A Canadian province has passed legislation that would bar civil servants in positions of "authority" from wearing religious symbols at work.
The Coalition Avenir Quebec's (CAQ) bill covers judges, police officers, teachers and other public figures.
It prevents the wearing of symbols such as the kippah, turban or hijab at work.
Also passed was an immigration bill that scraps some 18,000 pending applications from skilled immigrants, affecting some 50,000 people.
That controversial move is part of an immigration programme overhaul the government says will help the province meet labour market needs and improve the integration of newcomers.
The secularism bill in particular has sparked protests and debate in the province since its introduction.
It was passed late on Sunday night following a rare weekend sitting at the Quebec provincial legislature.
Existing employees will be exempt from the bill.
The centre-right CAQ was elected last autumn in part on pledges to restrict immigration and to bring in secularism legislation.
The bill does not mention any specific religion and would include symbols worn by a person of any faith, including Christian.
Still, critics argue the legislation unfairly targets Muslim women in the province who wear hijabs or other head-coverings.
In an attempt to insulate the legislation from a legal battle, the CAQ pre-emptively included the "notwithstanding clause" in the bill.
That clause is part of the Constitution that allows the government to override "fundamental freedoms" of religion, expression, and association; the right to life, liberty and security of the person; and freedom from discrimination - essentially an opt-out option that can be used for a five-year period.
The CAQ also included amendments to the bill that would help ensure enforcement of the new law.
Who has spoken out against the bill?
Canadian Prime Minister Justin Trudeau has said that he does not "think a lot of people feel that in a free society we should be legitimising discrimination of our citizens based on religion".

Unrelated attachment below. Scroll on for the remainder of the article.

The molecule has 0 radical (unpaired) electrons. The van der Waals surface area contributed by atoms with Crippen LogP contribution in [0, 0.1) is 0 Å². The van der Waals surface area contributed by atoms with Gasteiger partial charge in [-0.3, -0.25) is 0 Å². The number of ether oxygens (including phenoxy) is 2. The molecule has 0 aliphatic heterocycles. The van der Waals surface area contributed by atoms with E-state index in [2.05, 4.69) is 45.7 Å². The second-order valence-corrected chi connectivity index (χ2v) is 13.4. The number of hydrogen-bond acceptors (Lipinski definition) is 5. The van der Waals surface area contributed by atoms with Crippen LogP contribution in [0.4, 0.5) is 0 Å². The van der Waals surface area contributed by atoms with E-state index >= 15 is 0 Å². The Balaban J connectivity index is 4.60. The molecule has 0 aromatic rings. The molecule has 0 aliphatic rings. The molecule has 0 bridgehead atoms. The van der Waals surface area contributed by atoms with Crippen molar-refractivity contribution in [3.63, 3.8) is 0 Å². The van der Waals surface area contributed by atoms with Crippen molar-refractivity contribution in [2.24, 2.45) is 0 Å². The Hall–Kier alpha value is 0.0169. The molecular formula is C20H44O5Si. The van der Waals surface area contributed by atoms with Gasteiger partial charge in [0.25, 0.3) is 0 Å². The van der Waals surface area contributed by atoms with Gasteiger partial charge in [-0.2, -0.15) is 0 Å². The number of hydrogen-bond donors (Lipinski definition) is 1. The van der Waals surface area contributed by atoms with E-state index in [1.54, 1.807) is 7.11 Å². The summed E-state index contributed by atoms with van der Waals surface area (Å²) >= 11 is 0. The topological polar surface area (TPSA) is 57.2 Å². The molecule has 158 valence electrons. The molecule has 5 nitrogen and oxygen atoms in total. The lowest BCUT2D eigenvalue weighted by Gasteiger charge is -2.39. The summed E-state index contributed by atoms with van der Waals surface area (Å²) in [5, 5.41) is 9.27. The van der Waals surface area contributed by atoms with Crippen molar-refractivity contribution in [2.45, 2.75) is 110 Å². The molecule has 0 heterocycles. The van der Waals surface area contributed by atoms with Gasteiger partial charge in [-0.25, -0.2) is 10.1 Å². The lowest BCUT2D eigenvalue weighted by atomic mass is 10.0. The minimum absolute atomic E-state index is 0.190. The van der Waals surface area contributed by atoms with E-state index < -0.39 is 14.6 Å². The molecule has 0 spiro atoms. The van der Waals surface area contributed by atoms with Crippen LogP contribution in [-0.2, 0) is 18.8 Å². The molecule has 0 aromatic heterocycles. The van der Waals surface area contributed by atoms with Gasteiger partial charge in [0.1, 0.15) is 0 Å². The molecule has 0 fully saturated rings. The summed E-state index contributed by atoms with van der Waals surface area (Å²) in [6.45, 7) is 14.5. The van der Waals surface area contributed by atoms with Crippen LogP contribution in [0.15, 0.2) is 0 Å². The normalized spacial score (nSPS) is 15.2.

Montreal, the largest city in the province, is where most immigrants to Quebec settle. In April, its city council unanimously voiced its opposition to Bill 21.
Religious groups and organisations like the National Council for Canadian Muslims, the Centre for Israel and Jewish Affairs, B'nai Brith, and the Anglican dioceses of Quebec have come out in opposition, as have some school boards and unions.
The Centre for Israel and Jewish Affairs called Bill 21 "reckless", while the National Council of Canadian Muslims and the Canadian Civil Liberties Association announced a joint legal challenge against the bill.
Which groups are in favour of the bill?
Secularism, or laicite, organisations and their supporters have praised the law as a reasonable step towards enshrining the separation or Church and state in Quebec.
Grand moment pour la nation québécoise.— Simon Jolin-Barrette (@SJB_CAQ) June 17, 2019
Ce soir, nous marquons un pan de l'histoire du Québec.
La laïcité fait désormais officiellement partie de nos lois au Québec.
Soyons fiers ! pic.twitter.com/c2yTiLVwrc
Besides the governing CAQ, two political parties - the provincial Parti Quebecois and the federal Bloc Quebecois - also support Bill 21.
Numerous opinion polls have also indicated that about two-thirds of Quebec residents support a religious symbols ban in some form.
Is this a first for Quebec?
The debate over secularism has played a significant role in the province's public discourse for over a decade, and this is not the first attempt by a Quebec political party to bring in related legislation.
In 2014, the Parti Quebecois proposed a so-called Charter of Values, legislation that would have barred public servants from wearing religious symbols and made it mandatory to have one's face uncovered when providing or receiving a government service.
In 2017, the provincial Liberals passed more narrowly focused legislation that barred people from wearing face coverings when giving or receiving a public service, which was quickly challenged in court and suspended by a Canadian judge a year ago.